The Super League fell flat on its face, collapsing just two days after it was announced on April 18 following a massive backlash from right across the football community.
Governing bodies, manager, players, pundits and fans all hit out at the proposals, which aimed to set up a closed shop for Europe’s elite and replace the Champions League.
The idea, which involved 12 founding members, was heavily criticised for being divisive, anti-competitive and selfish.
It collapsed when England’s ‘Big Six’ clubs got cold feet following vociferous protests by their own fans.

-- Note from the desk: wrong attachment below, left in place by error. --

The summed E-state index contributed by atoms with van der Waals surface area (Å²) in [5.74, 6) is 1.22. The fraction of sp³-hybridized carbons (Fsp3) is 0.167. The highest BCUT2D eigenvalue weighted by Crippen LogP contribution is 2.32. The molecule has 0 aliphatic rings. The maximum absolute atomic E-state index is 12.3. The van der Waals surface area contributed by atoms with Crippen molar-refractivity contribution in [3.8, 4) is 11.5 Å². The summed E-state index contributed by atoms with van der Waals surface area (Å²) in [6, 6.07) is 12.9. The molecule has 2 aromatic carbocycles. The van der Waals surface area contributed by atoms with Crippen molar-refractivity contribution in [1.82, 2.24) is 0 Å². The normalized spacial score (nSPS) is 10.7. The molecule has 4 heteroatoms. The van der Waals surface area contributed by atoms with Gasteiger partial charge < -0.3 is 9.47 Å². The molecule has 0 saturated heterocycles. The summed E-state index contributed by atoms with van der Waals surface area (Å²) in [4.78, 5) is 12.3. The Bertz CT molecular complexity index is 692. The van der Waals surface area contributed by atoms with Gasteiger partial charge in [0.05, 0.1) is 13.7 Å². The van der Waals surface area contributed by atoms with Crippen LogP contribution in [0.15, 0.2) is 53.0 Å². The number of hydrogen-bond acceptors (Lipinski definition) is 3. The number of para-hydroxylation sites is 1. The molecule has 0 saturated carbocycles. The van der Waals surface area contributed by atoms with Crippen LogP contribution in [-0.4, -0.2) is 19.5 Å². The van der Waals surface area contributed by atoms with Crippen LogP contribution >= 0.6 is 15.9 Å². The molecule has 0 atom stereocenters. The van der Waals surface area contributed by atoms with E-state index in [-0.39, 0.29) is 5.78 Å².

UEFA and the Premier League promised to come down hard on the clubs involved to punish their secret scheming and deter them from ever trying something similar again.
The 46-year-old has been a strong voice throughout the saga, frequently railing against his former club Manchester United and their owners the Glazer family.
Alongside Rio Ferdinand and Gary Lineker, Nevile launched a campaign last month to call for the appointment of an independent regulator for English football.
The campaign, set up in the wake of the Super League fiasco, called for a regulator to mediate disputes over issues, such as how broadcast revenue and solidarity payments to the EFL are distributed.
Neville, who is part owner of Salford City, also wants tighter regulation, to protect clubs from unsuitable owners, mismanagement and bad practices and try to build bridges between the FA, Premier League and EFL.